Honest conservative partisans from either side of the KC-X “tanker war” should concede that there were no perfect choices in awarding the contract for the in-flight refueling aircraft earlier this year.
Ruling in favor of European-owned EADS opened the Air Force up to legitimate national security criticisms, not to mention rewarding a foreign state-owned and operated business for unfair practices. Ruling in Boeing’s favor would have both enraged free trade purists (with long histories of antipathy toward the Washington defense giant) and re-fired old controversies in the Senate.
The just-released Government Accountability Office report should end the tanker controversy — at least within the conservative commentariat. After all, the “free market” opinion, expressed by, among others, the Wall Street Journal and several contributors to National Review, rests on the assumption that the tanker competition was fair.
They assumed that the Air Force chose the best refueling tanker for its needs. If a majority-foreign tanker was selected on the basis of its merits, all the better victory for the principles of laissez faire trade.
This is a sympathetic case for many conservatives, who’d sooner die than look like protectionists and strange bedfellows with John Murtha, Patty Murray and the AFL-CIO. Of course, today’s liberal democrats and unions (as well as Lou Dobbs and Pat Buchanan) are forthrightly protectionist. However, there’s plenty reason to favor Boeing in the “tanker war” that has nothing to do with jingoism.p>Here, the GAO report describes why: br> /p>
We find that the agency’s selection… as reflecting the best value to the government was undermined by a number of prejudicial errors that call into question the Air Force’s decision that Northrop Grumman’s proposal was technically acceptable…. In addition, we find a number of errors in the agency’s cost evaluation that result in Boeing… as the offeror with the lowest evaluated most probable life cycle costs to the government.br> The report could read as a primer on the tanker row thus far (admittedly, though, a dry one), from the initial request for proposals to unlocking the criteria on which the decision should’ve been based.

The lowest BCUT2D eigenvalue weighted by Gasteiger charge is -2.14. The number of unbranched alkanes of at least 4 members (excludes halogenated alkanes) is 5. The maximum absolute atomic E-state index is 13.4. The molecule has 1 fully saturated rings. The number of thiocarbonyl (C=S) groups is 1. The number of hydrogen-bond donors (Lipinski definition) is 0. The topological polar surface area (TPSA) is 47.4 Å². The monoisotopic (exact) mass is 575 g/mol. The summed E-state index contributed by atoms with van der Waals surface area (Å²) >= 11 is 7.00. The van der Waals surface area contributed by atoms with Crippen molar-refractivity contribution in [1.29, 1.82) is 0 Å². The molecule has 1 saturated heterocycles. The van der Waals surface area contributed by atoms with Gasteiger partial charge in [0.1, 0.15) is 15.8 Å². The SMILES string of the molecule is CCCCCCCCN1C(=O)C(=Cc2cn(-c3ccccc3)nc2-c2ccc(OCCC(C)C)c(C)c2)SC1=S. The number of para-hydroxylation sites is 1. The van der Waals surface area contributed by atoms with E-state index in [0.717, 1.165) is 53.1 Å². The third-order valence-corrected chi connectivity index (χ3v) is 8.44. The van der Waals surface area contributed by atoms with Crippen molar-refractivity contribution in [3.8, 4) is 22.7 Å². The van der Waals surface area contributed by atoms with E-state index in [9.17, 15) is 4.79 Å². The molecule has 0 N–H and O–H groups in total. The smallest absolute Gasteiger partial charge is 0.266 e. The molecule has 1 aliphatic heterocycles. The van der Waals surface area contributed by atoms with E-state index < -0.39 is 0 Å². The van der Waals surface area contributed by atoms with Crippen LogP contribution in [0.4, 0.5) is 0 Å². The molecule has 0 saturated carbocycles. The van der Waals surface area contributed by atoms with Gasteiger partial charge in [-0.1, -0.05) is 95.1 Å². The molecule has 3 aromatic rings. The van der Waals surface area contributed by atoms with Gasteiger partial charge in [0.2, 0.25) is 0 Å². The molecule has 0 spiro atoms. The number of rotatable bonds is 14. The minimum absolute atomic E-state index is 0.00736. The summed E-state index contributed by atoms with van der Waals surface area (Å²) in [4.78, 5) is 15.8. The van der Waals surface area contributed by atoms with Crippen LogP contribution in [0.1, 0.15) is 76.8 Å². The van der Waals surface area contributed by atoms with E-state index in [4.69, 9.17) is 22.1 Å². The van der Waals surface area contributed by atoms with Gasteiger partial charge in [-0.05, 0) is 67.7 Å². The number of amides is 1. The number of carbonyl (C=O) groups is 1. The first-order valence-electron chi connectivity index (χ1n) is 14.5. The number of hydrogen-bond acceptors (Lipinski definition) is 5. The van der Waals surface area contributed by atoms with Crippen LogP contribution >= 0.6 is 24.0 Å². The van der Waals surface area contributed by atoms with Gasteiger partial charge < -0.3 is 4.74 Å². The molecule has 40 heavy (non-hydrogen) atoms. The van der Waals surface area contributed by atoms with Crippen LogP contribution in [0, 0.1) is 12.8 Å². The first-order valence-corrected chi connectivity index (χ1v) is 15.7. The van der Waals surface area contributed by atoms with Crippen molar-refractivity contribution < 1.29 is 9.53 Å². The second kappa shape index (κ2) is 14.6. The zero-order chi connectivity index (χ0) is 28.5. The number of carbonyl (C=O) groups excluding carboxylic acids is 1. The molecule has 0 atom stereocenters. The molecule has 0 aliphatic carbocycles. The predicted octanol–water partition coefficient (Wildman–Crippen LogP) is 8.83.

In detail, it refutes most conservatives’ assumptions about the tanker process in two ways. First, it makes clear — embarrassingly so, to the Air Force — that the process was corrupt. Whether by accident or design, procurement officials misled Boeing regarding the basic criteria on which the award would be given.
The report shows that the tanker decision was rife with irregularities and questionable decisions.
SECONDLY, THE REPORT should go a long way toward correcting the rumors and propaganda disseminated by EADS in the days following the announcement of the award.
In an effort to hurriedly establish talking points to leverage the debate, whisper-campaigns from unnamed sources leaked misleading information to the press about a so-called lopsided victory on the part of the EADS tanker, including that, in the eyes of the Air Force, Boeing was beaten “by a mile.”
The GAO contradicts these talking points, and then some. While most of the proprietary information is blacked-out, the report contends that the Air Force assessed the Boeing and Airbus tankers very differently.
A man of faith in a godless age is hitting Americans where it hurts.
Mr. and Mrs. American Spectator Reader, let P.J. O’Rourke talk sense to your kids.
In Britain, defending your property can get you life.
The debacle of this president’s administration is both a cause and a symptom of the decline of American values. Unless Congress impeaches him, that decline will go on unchecked. An eminent jurist surveys the damage and assesses the chances for the recovery of our culture.
It won’t take long for conservatives to scratch this presidential wannabe off their 2008 scorecard.
The American Christmas, like the songs that celebrate it, makes room for everybody under the rainbow. Is that why so many people seem to be hostile to it?
Was the President done in by the economy, or by the politics of the economy?